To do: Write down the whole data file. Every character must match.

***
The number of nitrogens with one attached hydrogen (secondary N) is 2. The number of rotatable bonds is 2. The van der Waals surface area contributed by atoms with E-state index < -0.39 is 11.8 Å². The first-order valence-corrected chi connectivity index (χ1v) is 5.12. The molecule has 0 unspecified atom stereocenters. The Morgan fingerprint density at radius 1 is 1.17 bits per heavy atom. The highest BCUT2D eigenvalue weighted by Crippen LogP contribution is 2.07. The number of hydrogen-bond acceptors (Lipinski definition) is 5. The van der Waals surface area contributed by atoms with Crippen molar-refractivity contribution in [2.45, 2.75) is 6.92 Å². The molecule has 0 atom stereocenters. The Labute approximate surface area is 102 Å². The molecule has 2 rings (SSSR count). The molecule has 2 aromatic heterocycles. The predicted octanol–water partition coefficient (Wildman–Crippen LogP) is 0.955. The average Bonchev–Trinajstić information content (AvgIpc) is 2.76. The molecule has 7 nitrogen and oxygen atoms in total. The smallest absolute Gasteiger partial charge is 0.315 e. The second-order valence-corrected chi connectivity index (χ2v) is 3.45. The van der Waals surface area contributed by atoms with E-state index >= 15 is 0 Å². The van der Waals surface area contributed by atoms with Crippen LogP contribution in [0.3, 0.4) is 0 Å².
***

The number of nitrogens with one attached hydrogen (secondary N) is 2. The number of rotatable bonds is 2. The van der Waals surface area contributed by atoms with E-state index < -0.39 is 11.8 Å². The first-order valence-corrected chi connectivity index (χ1v) is 5.12. The molecule has 0 unspecified atom stereocenters. The Morgan fingerprint density at radius 1 is 1.17 bits per heavy atom. The highest BCUT2D eigenvalue weighted by Crippen LogP contribution is 2.07. The number of hydrogen-bond acceptors (Lipinski definition) is 5. The van der Waals surface area contributed by atoms with Crippen molar-refractivity contribution in [2.45, 2.75) is 6.92 Å². The molecule has 0 atom stereocenters. The Labute approximate surface area is 102 Å². The molecule has 2 rings (SSSR count). The molecule has 2 aromatic heterocycles. The predicted octanol–water partition coefficient (Wildman–Crippen LogP) is 0.955. The average Bonchev–Trinajstić information content (AvgIpc) is 2.76. The molecule has 7 nitrogen and oxygen atoms in total. The smallest absolute Gasteiger partial charge is 0.315 e. The second-order valence-corrected chi connectivity index (χ2v) is 3.45. The van der Waals surface area contributed by atoms with E-state index >= 15 is 0 Å². The van der Waals surface area contributed by atoms with Crippen LogP contribution in [0.3, 0.4) is 0 Å².